Since cultural criminology’s inception in the mid-1990s, a number of books, chapters, and articles have offered overviews of cultural criminology and its general application to the study of crime. The first collection of essays gathered under the rubric “cultural criminology” was the edited collection Ferrell and Sanders 1995. In this work (and in subsequent early review articles, such as Ferrell 1999), cultural criminology is revealed in its original US manifestation, tending to focus on image, meaning, and representation in the interplay of crime and crime control, especially in relation to the stylized frameworks and experiential dynamics of illicit subcultures, the symbolic criminalization of popular cultural forms, and the mediated construction of crime and crime control issues. As the project gathered momentum in the United Kingdom (see Hayward and Young 2004) and Europe (see Bovenkerk, et al. 2009) at the start of the 21st century, a more rounded form of cultural criminology emerged. This more international and interdisciplinary form of cultural criminology includes explicit attempts to graft a more materialist skin onto cultural criminology’s theoretical body, as evidenced in Presdee 2000; Ferrell, et al. 2004; and Hayward and Young 2012. More recently, because of the sustained growth of cultural criminology courses at both the undergraduate and the postgraduate levels, cultural criminology is now in a position to produce bespoke textbooks and readers. Hence works like Ferrell, et al. 2008 and Ferrell and Hayward 2011 provide excellent jumping off points for students to explore the interface of crime and culture through the lens of cultural criminology.
Bovenkerk, Frank, Dina Siegel, and Frank van Gemert, eds. 2009. Culturele criminologie. The Hague: Boom.
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First collection of cultural criminology essays in Dutch.
Ferrell, Jeff. 1999. Cultural criminology. Annual Review of Sociology 25.1: 395–418.
DOI: 10.1146/annurev.soc.25.1.395E-mail Citation »
A lengthy journal article that develops some of the putative ideas set out in Ferrell and Sanders 1995. As in that text, the emphasis here is very much on subcultural and media analyses of crime. The author also provides a useful introduction to some of the early core research methods employed by cultural criminologists.
Ferrell, Jeff, Keith Hayward, and Jock Young. 2008. Cultural criminology: An invitation. Los Angeles: SAGE.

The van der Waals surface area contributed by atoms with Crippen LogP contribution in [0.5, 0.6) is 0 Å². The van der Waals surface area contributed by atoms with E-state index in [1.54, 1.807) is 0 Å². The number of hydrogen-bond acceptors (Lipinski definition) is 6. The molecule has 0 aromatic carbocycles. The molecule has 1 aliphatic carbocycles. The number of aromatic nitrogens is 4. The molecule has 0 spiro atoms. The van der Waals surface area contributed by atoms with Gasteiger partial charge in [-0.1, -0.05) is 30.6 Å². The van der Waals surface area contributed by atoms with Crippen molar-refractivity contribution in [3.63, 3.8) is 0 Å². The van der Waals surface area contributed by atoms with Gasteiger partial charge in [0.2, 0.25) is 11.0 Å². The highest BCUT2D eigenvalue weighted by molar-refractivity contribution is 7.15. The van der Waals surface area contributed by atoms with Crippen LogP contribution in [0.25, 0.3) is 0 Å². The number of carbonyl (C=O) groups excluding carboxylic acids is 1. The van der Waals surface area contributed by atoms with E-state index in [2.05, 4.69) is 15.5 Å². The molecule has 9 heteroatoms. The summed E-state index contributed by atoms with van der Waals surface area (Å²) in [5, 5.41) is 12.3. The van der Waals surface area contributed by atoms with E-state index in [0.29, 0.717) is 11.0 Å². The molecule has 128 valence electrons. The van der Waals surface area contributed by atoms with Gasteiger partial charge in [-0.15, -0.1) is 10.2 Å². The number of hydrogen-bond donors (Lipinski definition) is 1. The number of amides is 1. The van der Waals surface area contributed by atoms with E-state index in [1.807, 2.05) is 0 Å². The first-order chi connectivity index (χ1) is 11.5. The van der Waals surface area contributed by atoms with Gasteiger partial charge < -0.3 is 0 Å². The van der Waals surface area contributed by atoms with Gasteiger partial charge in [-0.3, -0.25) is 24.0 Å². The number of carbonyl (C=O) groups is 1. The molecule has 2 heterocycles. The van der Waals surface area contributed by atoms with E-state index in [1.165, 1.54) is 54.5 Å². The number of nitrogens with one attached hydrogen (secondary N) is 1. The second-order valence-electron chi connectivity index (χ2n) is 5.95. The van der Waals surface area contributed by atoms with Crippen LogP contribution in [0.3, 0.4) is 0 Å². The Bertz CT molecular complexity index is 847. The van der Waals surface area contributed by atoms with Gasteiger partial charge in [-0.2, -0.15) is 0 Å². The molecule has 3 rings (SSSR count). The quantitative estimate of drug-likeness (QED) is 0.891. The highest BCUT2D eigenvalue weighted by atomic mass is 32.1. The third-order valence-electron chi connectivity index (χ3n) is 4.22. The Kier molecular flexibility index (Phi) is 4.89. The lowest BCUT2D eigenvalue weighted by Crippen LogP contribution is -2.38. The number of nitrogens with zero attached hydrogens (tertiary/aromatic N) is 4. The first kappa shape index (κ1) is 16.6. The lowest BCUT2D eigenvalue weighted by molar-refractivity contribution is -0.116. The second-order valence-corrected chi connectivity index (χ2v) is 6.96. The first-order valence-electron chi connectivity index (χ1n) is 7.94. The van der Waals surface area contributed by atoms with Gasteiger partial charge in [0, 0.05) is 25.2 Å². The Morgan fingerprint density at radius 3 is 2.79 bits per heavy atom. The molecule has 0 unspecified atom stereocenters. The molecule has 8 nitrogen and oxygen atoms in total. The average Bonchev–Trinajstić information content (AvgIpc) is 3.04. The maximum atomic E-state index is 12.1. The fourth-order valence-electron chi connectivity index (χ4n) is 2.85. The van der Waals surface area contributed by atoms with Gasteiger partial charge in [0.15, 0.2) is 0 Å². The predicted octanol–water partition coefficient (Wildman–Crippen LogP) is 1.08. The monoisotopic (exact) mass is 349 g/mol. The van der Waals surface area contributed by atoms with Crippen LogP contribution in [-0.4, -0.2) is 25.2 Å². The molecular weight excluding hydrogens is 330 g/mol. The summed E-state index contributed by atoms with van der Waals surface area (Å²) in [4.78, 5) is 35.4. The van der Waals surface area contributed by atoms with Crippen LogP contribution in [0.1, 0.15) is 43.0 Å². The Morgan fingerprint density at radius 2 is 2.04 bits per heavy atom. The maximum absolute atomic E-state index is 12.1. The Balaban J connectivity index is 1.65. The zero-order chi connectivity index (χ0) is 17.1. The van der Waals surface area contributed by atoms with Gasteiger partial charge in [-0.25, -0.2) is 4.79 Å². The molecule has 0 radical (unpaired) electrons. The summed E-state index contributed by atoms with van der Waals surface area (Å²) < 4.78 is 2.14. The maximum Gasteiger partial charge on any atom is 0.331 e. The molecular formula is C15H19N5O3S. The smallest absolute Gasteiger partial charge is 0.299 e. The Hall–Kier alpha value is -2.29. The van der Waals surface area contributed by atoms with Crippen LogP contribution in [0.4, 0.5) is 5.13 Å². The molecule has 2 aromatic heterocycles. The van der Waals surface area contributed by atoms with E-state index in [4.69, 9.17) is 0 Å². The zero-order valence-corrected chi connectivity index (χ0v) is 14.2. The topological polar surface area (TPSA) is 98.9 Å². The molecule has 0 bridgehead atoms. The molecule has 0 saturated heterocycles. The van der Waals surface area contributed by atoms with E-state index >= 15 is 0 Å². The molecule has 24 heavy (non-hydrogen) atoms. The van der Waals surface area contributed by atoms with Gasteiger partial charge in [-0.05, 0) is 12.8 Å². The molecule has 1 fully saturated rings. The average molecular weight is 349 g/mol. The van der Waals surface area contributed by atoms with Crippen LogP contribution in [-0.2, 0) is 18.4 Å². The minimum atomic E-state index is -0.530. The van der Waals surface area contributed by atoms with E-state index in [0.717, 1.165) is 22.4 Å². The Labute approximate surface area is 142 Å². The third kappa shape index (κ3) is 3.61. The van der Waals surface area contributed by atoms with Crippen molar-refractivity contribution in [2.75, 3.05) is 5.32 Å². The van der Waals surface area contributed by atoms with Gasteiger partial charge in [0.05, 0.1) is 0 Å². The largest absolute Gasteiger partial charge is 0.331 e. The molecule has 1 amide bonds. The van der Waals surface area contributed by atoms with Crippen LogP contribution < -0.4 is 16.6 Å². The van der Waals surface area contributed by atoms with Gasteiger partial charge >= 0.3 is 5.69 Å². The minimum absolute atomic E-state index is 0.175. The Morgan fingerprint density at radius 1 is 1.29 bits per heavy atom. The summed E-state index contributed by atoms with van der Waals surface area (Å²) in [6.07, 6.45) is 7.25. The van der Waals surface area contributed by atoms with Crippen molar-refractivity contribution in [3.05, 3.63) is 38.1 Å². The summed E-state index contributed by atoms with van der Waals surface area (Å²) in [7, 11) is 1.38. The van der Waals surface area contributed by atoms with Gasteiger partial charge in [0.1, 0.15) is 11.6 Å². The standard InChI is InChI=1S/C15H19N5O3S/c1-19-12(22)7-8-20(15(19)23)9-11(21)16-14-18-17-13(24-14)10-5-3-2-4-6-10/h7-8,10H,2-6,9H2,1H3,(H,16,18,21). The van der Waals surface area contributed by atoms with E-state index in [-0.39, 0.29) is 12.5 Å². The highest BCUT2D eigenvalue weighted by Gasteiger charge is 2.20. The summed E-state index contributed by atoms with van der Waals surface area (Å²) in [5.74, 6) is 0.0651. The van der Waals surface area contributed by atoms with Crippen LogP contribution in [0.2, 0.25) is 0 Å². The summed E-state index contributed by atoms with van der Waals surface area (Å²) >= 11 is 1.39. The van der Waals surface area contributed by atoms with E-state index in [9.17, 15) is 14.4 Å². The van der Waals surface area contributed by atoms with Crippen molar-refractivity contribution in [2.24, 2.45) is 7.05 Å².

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Aimed at undergraduate students, this is the most accessible and comprehensive introduction to the field of cultural criminology to date. Engaging, clearly written, and replete with numerous examples and illustrations—even a filmography—this text serves as an excellent starting point for future investigations in the field.
Ferrell, Jeff, and Keith Hayward, eds. 2011. Cultural criminology: Theories of crime. Library of Essays in Theoretical Criminology. Farnham, UK: Ashgate.
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This volume of twenty-two previously published works consolidates classic precursor works with key examples of contemporary cultural criminology. A one-stop shop for undergraduates and postgraduates alike that also includes a useful introductory essay by the editors.
Ferrell, Jeff, Keith Hayward, Wayne Morrison, and Mike Presdee, eds. 2004. Cultural criminology unleashed. London: GlassHouse.
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A useful edited collection of twenty-four essays on cultural criminology that includes research into crime and culture across a variety of local, regional, and national settings.
Ferrell, Jeff, and Clinton Sanders, eds. 1995. Cultural criminology. Boston: Northeastern Univ. Press.
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An early edited collection of thirteen essays on crime and culture that includes key chapters on criminal subcultures, media representations of crime, and various criminalized forms of music and style. This book represents the classic early North American formulation of cultural criminology.
Hayward, Keith, and Jock Young. 2012. Cultural criminology. In The Oxford handbook of criminology. 5th ed. Edited by Michael Maguire, Rod Morgan, and Robert Reiner. Oxford: Oxford Univ. Press.
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This concise chapter by two of the leading figures in the field offers a good synopsis of cultural criminology suitable for both undergraduate and postgraduate students. See also the earlier version of this chapter in the fourth edition, which is useful for comparing cultural criminology’s evolution as a distinct criminological paradigm.
Hayward, Keith, and Jock Young, eds. 2004. Special issue: Cultural criminology. Theoretical Criminology 8.3.
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Special issue of the international journal Theoretical Criminology on cultural criminology containing eight articles by leading international figures in the field. More suitable for postgraduate students, although the editors’ introductory essay provides a useful shorthand foreword to cultural criminology.
Presdee, Mike. 2000. Cultural criminology and the carnival of crime. London: Routledge.
DOI: 10.4324/9780203299142E-mail Citation »
This monograph did much to promote cultural criminology in the United Kingdom. It also began to add class concerns to the mix by consciously drawing on British cultural studies, in particular, the work of the Birmingham school. Presdee’s short and engaging text was further influential in its application of M. M. Bakhtin’s work on “carnival” to youth crime (see Emotion, “Edgework,” Experience).